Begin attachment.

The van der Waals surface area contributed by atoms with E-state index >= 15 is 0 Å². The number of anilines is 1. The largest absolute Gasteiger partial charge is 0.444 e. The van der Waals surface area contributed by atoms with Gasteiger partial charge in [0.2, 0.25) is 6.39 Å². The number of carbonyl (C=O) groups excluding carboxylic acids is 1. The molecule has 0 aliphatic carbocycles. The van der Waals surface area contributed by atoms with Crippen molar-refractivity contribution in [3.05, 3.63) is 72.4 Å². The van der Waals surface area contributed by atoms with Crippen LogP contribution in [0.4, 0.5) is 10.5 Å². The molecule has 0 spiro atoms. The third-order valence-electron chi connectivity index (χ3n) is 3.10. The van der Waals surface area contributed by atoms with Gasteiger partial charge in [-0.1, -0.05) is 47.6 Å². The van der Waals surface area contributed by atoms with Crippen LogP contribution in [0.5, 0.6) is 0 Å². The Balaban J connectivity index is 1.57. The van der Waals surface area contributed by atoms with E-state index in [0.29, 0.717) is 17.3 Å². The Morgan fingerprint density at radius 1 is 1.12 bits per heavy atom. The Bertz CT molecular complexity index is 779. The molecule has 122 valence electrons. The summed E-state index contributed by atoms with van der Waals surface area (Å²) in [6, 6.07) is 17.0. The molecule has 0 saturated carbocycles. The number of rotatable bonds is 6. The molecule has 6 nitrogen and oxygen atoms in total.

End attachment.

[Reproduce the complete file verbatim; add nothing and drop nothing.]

The van der Waals surface area contributed by atoms with E-state index >= 15 is 0 Å². The number of anilines is 1. The largest absolute Gasteiger partial charge is 0.444 e. The van der Waals surface area contributed by atoms with Gasteiger partial charge in [0.2, 0.25) is 6.39 Å². The number of carbonyl (C=O) groups excluding carboxylic acids is 1. The molecule has 0 aliphatic carbocycles. The van der Waals surface area contributed by atoms with Crippen molar-refractivity contribution in [3.05, 3.63) is 72.4 Å². The van der Waals surface area contributed by atoms with Crippen LogP contribution in [0.4, 0.5) is 10.5 Å². The molecule has 0 spiro atoms. The third-order valence-electron chi connectivity index (χ3n) is 3.10. The van der Waals surface area contributed by atoms with Gasteiger partial charge in [-0.1, -0.05) is 47.6 Å². The van der Waals surface area contributed by atoms with Crippen LogP contribution in [0.5, 0.6) is 0 Å². The Balaban J connectivity index is 1.57. The van der Waals surface area contributed by atoms with E-state index in [0.29, 0.717) is 17.3 Å². The Morgan fingerprint density at radius 1 is 1.12 bits per heavy atom. The Bertz CT molecular complexity index is 779. The molecule has 122 valence electrons. The summed E-state index contributed by atoms with van der Waals surface area (Å²) in [6, 6.07) is 17.0. The molecule has 0 saturated carbocycles. The number of rotatable bonds is 6. The molecule has 6 nitrogen and oxygen atoms in total.